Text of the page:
SEPTA, Others Turn to Hackers to Improve Transit

Improvements in bike-sharing, transit and city parking emerged.

Septa regional rail train

SEPTA and others have turned to hackers to help enhance the mass transit experience throughout Philadelphia.

This past weekend, SEPTA and Code for Philly hosted a hack-a-thon to figure ways to better get around the city. A couple dozen coders met at SEPTA’s Center City headquarters to use the organization’s open data to improve the public transportation.

Here are two apps that caught our eye: uses a crowdsourcing platform in which users who first notice a station issue and/or service delay with a SEPTA service — trolley, subway, PATCO and regional rail, and the Norristown High Speed Line — can report the issue, including a handy tweet button that tweets to SEPTA. That allows SEPTA’s followers to see it instantly.

OpenTripPlanner provides a trip planner that allows users to design a trip using trains, buses and even bike share to get around town. Users can enter origin, destination, preferred and banned routes, preferred mode(s) of travel, and other information to customize their journey.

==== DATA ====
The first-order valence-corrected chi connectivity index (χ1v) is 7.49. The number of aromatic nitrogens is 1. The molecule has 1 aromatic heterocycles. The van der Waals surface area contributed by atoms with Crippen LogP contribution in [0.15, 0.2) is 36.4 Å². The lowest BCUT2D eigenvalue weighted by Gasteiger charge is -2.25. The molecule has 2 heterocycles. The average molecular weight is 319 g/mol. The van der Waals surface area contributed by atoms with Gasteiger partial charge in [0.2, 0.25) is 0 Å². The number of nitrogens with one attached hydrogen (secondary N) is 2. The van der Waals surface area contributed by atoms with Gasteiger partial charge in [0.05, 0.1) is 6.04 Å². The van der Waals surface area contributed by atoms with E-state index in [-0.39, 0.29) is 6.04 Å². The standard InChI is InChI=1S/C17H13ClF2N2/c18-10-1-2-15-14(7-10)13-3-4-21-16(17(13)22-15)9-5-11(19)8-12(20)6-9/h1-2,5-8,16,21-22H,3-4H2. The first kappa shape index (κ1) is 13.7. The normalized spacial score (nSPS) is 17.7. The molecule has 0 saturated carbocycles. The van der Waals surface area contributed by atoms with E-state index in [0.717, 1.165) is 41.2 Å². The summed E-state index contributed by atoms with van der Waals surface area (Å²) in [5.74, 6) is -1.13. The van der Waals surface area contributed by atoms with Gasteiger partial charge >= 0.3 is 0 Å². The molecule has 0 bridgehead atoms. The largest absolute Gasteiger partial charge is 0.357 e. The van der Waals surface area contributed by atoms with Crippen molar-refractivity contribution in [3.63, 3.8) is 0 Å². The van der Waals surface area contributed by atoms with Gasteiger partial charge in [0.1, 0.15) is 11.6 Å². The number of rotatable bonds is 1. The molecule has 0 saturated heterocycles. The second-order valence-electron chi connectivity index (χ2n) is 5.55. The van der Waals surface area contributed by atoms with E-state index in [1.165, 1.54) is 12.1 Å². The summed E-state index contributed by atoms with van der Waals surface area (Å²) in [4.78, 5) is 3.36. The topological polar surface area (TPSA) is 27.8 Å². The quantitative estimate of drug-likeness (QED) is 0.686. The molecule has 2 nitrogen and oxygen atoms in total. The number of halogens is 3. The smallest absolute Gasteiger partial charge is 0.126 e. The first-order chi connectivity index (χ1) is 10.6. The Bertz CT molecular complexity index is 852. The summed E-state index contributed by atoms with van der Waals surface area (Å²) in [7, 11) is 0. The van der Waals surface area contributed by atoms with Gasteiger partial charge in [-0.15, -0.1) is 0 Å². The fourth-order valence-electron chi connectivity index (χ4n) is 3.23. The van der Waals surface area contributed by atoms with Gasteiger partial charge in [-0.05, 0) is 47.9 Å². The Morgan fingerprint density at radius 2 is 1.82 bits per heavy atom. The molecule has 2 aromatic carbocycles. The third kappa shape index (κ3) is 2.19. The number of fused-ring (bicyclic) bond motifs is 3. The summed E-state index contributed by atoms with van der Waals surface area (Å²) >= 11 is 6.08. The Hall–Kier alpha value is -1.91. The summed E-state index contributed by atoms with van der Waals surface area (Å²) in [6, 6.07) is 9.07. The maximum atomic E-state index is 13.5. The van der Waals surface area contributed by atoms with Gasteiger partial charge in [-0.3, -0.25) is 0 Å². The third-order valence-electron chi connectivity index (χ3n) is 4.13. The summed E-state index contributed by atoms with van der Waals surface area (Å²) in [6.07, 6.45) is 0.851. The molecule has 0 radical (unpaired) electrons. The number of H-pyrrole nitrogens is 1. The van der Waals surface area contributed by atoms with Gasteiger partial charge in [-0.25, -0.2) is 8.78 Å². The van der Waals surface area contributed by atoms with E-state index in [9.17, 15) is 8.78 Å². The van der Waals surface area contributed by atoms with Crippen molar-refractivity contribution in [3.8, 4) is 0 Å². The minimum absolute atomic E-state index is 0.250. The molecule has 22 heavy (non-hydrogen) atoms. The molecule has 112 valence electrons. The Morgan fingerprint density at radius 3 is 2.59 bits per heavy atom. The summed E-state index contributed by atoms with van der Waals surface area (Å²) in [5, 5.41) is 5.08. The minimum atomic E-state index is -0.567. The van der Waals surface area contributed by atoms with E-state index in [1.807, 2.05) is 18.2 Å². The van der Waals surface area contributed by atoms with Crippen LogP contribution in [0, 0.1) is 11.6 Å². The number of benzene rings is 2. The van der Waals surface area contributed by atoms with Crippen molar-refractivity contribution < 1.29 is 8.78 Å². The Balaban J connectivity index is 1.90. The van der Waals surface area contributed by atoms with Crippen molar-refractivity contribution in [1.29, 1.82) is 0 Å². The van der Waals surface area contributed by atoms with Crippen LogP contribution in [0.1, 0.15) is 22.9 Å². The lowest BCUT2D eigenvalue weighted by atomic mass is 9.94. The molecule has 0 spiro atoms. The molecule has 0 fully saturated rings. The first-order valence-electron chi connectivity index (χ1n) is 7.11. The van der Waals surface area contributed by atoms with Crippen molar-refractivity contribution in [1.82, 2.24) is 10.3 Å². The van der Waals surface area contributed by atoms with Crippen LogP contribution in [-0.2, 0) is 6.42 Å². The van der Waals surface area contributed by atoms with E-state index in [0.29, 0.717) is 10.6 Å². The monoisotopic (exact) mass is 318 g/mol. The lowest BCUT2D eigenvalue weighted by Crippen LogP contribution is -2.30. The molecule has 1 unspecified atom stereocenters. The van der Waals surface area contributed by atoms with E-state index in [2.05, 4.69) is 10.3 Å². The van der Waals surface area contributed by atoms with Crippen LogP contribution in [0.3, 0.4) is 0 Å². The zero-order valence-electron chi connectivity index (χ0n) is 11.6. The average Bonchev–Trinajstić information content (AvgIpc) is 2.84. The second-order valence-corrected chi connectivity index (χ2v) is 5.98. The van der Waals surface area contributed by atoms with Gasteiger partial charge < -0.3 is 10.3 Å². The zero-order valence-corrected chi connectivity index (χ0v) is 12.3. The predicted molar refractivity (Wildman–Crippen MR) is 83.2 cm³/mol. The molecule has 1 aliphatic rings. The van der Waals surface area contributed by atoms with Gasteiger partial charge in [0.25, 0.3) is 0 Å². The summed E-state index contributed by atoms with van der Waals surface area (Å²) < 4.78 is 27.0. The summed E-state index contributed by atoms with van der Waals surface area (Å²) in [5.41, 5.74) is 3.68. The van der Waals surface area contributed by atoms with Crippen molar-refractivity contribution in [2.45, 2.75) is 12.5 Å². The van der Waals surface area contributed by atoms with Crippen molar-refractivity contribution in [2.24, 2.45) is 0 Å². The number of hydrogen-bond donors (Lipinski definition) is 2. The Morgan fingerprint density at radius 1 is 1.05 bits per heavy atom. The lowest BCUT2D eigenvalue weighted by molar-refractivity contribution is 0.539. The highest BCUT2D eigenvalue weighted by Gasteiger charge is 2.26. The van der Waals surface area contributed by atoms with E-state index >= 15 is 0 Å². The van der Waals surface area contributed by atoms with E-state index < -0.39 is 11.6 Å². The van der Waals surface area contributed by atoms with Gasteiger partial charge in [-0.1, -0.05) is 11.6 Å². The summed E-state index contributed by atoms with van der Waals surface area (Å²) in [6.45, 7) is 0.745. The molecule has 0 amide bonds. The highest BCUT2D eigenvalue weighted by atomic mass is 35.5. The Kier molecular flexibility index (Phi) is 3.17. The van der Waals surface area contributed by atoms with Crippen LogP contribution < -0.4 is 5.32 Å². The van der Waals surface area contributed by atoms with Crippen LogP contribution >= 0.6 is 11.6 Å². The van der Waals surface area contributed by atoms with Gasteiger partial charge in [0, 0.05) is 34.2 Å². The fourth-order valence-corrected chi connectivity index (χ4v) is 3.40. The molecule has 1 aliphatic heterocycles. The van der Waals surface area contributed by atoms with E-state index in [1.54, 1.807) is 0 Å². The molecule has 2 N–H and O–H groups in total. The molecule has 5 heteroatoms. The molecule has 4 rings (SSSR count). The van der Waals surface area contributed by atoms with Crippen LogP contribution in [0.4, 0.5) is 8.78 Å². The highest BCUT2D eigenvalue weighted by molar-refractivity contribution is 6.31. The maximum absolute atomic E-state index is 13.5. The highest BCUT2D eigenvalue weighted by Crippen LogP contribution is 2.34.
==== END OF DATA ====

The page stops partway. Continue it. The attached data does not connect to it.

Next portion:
The hack-a-thon is in its fourth year and is sponsored by Azavea, ThoughtWorks Inc., and Jarvus, each of which sent panelists to assess the real-world viability of the various applications, said CBS Philly.

Michael Zaleski, SEPTA’s Director of Emerging and Specialty Technologies, said the transit agency hopes for a way to integrate the trip planner — a work in progress — into its website to give users even more options aside from its Plan My Trip offering.

The apps that pull from SEPTA’s open data use a host of information, including service delays, outages, next to arrive information, transit locations and Center City arrivals, among other data. Also available are static data, including schedules and fare information.

Also in the works, Zaleski said, is an app that uses data from various sources to track transit movements across the city and places them on a visualizer. That will hopefully come with accompanying music, which could potentially become a public art installation in Philadelphia.

Another notable application developed during the hack-a-thon, is Parking Assistant, a parking planner which helps users find long-term parking options throughout the city, along with attractions, transit stops, restaurants and cafés in the vicinity of the parking location.